TITLE: Maison Ikkoku Issue #2
COMPANY: Viz Comics
Story and Art by Rumiko Takahashi
English Adaptation by Gerard Jones
For many fans of Rumiko Takahashi, many know of her work from series such as “Ranma 1/2”, “Inuyasha”, “Urusei Yatsura” and possibly her most recent work, “Rin-ne”.
But there was one series that dealt with no supernatural powers, it focused on human relationships among those who lived in an apartment known as “Maison Ikkoku.
The series which began in 1980 and serialized in “Big Comic Spirits” from November 1980 through April 1987 and was collected in 15 graphic novel (tankobon volumes) from Shogakukan.
And while the series would lead to a 96-episode anime adaptation, a live-action film adaptation, an animated film, two OVA’s, and two live-action television films, the series remains popular among fans of Rumiko Takahashi today. As every series is endearing and for the most part, are popular works from the well-known mangaka.
While the graphic novels were released in the United States, back in the early ’90s, the series was released in comic book format courtesy of Viz Comics with English translations courtesy of Gerard Jones. And unlike the Japanese manga which is read from right-to-left, the comics were read like American comics via left-to-right and the images were flipped, causing the art to be mirrored. So, some chapters from the comic book series were out of order or not included. It wasn’t until a decade later that Viz would re-release the series in its original format.
The series revolved around 22-year-old widow Kyoko Otonashi who manages a broken-down boarding house known as Maison Ikkoku and the residents living there.
The residents of Maison Ikkoku are Yusaku Godai, a 20-year-old ronin who is studying for his college entrance exams and keeps failing year after year. Yusaku falls for Kyoko but because he’s not really that smart, nor does he have much money, he’s often a person that doubts himself and has a creative and at times a perverted imagination. But despite his clumsiness and the fact that he’s always trying hard for Kyoko’s sake, he hopes that one day he can profess his love to her.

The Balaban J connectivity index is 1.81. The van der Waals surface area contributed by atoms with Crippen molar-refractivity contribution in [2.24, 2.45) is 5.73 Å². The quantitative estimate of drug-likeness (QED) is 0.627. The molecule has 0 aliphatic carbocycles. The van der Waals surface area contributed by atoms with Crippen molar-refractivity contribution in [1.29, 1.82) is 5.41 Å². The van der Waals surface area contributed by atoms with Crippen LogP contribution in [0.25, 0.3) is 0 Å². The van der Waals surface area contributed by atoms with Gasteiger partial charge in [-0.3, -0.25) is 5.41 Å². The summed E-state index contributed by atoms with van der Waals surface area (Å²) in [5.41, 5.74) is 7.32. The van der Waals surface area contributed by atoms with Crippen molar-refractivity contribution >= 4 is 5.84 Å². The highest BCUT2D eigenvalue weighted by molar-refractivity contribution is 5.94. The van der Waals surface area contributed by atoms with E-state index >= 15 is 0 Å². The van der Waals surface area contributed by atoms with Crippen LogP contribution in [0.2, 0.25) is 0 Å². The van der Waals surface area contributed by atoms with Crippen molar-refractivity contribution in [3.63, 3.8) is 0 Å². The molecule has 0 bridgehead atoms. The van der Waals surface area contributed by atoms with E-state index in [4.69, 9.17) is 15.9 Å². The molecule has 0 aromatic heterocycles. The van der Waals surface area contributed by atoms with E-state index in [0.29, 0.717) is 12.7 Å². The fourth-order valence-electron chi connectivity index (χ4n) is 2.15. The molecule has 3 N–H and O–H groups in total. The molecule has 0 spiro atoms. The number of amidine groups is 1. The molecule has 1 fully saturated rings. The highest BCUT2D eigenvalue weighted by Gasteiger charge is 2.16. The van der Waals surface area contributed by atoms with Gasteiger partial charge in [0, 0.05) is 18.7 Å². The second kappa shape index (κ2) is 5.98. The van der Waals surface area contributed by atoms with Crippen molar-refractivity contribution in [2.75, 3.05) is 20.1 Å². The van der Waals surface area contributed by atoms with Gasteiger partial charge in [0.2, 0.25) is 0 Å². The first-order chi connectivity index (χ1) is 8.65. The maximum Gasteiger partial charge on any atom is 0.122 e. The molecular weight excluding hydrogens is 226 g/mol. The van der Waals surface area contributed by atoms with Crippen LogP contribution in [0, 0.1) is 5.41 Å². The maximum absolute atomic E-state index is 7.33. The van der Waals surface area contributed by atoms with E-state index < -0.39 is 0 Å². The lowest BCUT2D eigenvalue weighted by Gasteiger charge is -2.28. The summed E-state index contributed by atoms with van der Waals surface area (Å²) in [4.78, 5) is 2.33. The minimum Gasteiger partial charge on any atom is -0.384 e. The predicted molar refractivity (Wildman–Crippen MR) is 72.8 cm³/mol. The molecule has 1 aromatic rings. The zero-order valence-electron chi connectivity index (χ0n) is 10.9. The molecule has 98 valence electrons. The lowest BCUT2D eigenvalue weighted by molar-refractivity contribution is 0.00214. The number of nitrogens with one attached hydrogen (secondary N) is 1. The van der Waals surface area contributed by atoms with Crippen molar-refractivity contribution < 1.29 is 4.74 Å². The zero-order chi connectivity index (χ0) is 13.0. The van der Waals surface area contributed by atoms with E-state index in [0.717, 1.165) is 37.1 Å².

Also, living in Maison Ikkoku is the unusual and mysterious voyeurist, Yotsuya, who has broken a hole through his wall to Yusaku’s wall in order to peep into Akemi’s room.
Akemi is a bartender at the bar Cha-Cha Maru, often drunk and often wearing skimpy lingerie; Hanae Ichinose is a wife/mother to her boy Kentaro. Ichinose is often gossiping and has fun trying to stir something up between Yusaku and Kyoko.
In issue 2, Godai has passed his college entrance exam, grades that are good enough for him to get into a third rate college. While walking with Kyoko (who is walking with her dog, Mr. Soichiro), Godai comes close to putting his arm around her but doesn’t. Mrs. Ichinose and Kentaro tease Godai for not doing anything yet and it unnerves him.
Meanwhile, Kyoko gets a call from the landlord of Maison Ikkoku and that the two are to meet. Everyone is not sure why but the landlord turns out to be her deceased husband’s father and accompanying him is his niece, Ikuko.
When Kyoko’s father-in-law hurts his back, Godai offers to help him by taking the three to the destination they were going to.
It turns out the destination is the cemetery where Kyoko’s deceased husband is at. Godai didn’t know that Kyoko was a widow and now is bothered that he can’t tell her how he feels about her because her heart belongs to her deceased husband.
Meanwhile, the second story revolves around Ikuko asking for Godai to be her tutor and Mrs. Ichinose makes Kyoko worry even more when she tells him what if Godai tries to make a move on the young Ikuko or isn’t smart enough to tutor Ikuko. This leads to Kyoko to worry about things.
The issue was no doubt entertaining and Rumiko Takahashi’s artwork is wonderful. With this issue, Rumiko is able to establish a love triangle between Kyoko, Godai and her deceased husband. And Godai has nightmares of telling her that her husband is dead and to move on but she doesn’t want to.
For those who really want an entertaining comedy/drama comic book series, you’ll definitely want to give Rumiko Takahashi’s “Maison Ikkoku” a try!